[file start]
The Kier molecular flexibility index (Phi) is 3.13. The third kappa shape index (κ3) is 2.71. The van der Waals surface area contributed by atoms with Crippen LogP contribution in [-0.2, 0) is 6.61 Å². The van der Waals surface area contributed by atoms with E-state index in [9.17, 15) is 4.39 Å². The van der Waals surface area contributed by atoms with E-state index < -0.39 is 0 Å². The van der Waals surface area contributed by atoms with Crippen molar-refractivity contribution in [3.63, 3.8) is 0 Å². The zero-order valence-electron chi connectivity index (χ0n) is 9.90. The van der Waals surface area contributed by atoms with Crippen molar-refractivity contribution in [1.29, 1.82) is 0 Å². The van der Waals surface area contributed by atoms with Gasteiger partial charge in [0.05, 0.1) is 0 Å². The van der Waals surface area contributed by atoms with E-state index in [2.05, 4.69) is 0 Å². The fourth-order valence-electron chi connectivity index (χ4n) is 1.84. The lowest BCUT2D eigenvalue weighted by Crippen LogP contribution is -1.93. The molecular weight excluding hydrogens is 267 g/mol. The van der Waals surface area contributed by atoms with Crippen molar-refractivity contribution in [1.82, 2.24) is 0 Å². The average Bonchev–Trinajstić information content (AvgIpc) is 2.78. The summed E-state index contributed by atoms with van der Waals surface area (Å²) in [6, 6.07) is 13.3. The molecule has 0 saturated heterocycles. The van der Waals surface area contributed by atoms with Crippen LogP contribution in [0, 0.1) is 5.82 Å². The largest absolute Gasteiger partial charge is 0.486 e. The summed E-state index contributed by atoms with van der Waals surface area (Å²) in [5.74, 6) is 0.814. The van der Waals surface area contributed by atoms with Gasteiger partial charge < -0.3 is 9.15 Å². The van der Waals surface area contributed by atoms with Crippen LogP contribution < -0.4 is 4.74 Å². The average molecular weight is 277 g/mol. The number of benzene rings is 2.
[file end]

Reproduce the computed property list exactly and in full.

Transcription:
The Kier molecular flexibility index (Phi) is 3.13. The third kappa shape index (κ3) is 2.71. The van der Waals surface area contributed by atoms with Crippen LogP contribution in [-0.2, 0) is 6.61 Å². The van der Waals surface area contributed by atoms with E-state index in [9.17, 15) is 4.39 Å². The van der Waals surface area contributed by atoms with E-state index < -0.39 is 0 Å². The van der Waals surface area contributed by atoms with Crippen molar-refractivity contribution in [3.63, 3.8) is 0 Å². The zero-order valence-electron chi connectivity index (χ0n) is 9.90. The van der Waals surface area contributed by atoms with Crippen molar-refractivity contribution in [1.29, 1.82) is 0 Å². The van der Waals surface area contributed by atoms with Gasteiger partial charge in [0.05, 0.1) is 0 Å². The van der Waals surface area contributed by atoms with E-state index in [2.05, 4.69) is 0 Å². The fourth-order valence-electron chi connectivity index (χ4n) is 1.84. The lowest BCUT2D eigenvalue weighted by Crippen LogP contribution is -1.93. The molecular weight excluding hydrogens is 267 g/mol. The van der Waals surface area contributed by atoms with Crippen molar-refractivity contribution in [1.82, 2.24) is 0 Å². The average Bonchev–Trinajstić information content (AvgIpc) is 2.78. The summed E-state index contributed by atoms with van der Waals surface area (Å²) in [6, 6.07) is 13.3. The molecule has 0 saturated heterocycles. The van der Waals surface area contributed by atoms with Crippen LogP contribution in [0, 0.1) is 5.82 Å². The largest absolute Gasteiger partial charge is 0.486 e. The summed E-state index contributed by atoms with van der Waals surface area (Å²) in [5.74, 6) is 0.814. The van der Waals surface area contributed by atoms with Gasteiger partial charge < -0.3 is 9.15 Å². The van der Waals surface area contributed by atoms with Crippen LogP contribution < -0.4 is 4.74 Å². The average molecular weight is 277 g/mol. The number of benzene rings is 2.